Cognitive behavioral education (CBE) should not be mistaken for cognitive behavioral therapy (CBT) or vice versa. Unfortunately, their names are similar. Worse, their acronyms, CBE and CBT, sound almost identical. This confuses the public.
Cognitive Behavioral Therapy
Cognitive behavioral therapy is a highly evidence-based therapeutic approach widely used for alcoholism and drug addiction. This technique has also long been used for other problems such as depression, psychotic disorders, anxiety, criminal behaviors, bulimia, bipolar disorder, and many others.
CBT is based on the fact that maladaptive cognitions (beliefs and ideas) are important in creating emotional distress and problem behaviors. Changing these cognitions leads to better emotions and behaviors.
CBT clients are active participants in a collaborative problem-solving process. They work to change problem-creating cognitions and to change problem behaviors. Clients are taught the information, skills, and techniques to help them achieve the objectives they set for themselves.
The time frame is generally short term. It typically lasts four to six weeks and is offered on an out-client basis. However, because of its effectiveness, it is also typically offered as part of residential rehabs.
Extensive research has shown the effectiveness of CBT and it is well-known. Many clients will only attend a rehab that offers it.
Cognitive Behavioral Education
Cognitive behavioral education shares some features with cognitive behavioral therapy. Both recognize that alcohol and drug problems result from personal decisions. Both recognize that individuals can change their cognitions and behaviors. And both treat clients with dignity. However, they are different in many very important ways:
|Cognitive Behavioral Therapy||Cognitive Behavioral Education|
|Developed by renowned psychologists.||Developed by laypersons without psychological training.|
|Based on established psychological principles.||Based on philosophy.|
|Hundreds of published research reports.||No published research report to date.|
|Scientifically proven effective.||Not scientifically proven effective.|
|Widely recognized by psychological and other professional associations.||Not recognized by any psychological or other professional association.|
|Described in psychology dictionaries, encyclopedias, handbooks,and other reference works.||Not described in any psychology dictionary, encyclopedia, handbook, or other reference work.|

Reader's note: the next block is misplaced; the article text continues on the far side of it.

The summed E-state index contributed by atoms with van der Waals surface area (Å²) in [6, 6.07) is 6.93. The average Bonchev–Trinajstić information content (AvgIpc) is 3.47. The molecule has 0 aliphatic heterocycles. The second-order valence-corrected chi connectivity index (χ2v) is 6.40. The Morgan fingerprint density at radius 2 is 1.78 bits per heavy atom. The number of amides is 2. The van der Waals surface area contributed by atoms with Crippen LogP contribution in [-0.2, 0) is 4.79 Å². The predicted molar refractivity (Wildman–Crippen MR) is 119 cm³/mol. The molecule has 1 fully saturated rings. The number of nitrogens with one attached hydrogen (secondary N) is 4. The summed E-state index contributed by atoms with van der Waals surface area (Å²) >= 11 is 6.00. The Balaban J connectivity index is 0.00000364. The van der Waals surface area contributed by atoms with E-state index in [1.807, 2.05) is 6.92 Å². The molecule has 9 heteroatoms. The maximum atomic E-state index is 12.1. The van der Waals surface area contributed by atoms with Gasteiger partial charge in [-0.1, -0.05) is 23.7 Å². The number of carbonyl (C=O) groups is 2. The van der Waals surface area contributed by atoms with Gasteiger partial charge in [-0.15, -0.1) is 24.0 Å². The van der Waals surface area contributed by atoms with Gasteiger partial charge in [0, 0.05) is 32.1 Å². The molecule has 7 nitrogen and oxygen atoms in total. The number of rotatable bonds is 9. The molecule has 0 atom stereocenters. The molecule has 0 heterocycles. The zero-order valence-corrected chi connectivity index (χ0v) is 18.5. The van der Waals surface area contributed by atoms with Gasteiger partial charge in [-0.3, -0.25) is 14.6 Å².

|Owned by no one. Freely shared with other professionals for good of clients and society.||Owned by one corporation, Baldwin Research Institute. Not shared with professionals.|
|Claims of effectiveness made by qualified researchers without any conflicts of interest.||Claims of effectiveness made by corporation offering the program for money.|
Current State of Cognitive Behavioral Education
After many years, no scientific, professional, or governmental body recognizes cognitive behavioral education. Nor is there evidence that it is effective in helping those with alcohol or drug problems. This does not mean that CBE is not effective. It means that after a quarter century there is no scientific evidence that it is.
Unfortunately, there is no evidence that any other educational approach is effective. A landmark study by Dr. William R. Miller and colleagues discovered this. They examined the effectiveness of 48 different treatments for alcoholism. To do so, they combined the results of 381 controlled trials. Those trials compared the effectiveness of a treatment method with either no treatment or with other alcoholism treatments.
Based on the evidence, the treatments were ranked from #1 (the most effective) to #48 (the least effective). The researchers found that the very poorest approach, ranked at the bottom at #48, consisted of educational techniques.1
There is no scientific evidence that cognitive behavioral education is effective. Even worse, there is no reason to believe that it might be effective.
Further Information on Cognitive Behavioral Education
Cognitive Behavioral Education (CBE). Web page of the corporation, Baldwin Research, that owns the St. Jude Retreats.
Cognitive Behavioral Learning. Description of Cognitive Behavioral Education by the director of the St. Jude Retreats, Mr. Mark Scheeren.
1. Miller, W., et al. What works? A summary of alcohol treatment outcome research. In: Hester, R. and Miller, W. (Eds.), Handbook of Alcoholism Treatment Approaches. Effective Alternatives. Boston: Allyn & Bacon, 2003. Pp. 13-63.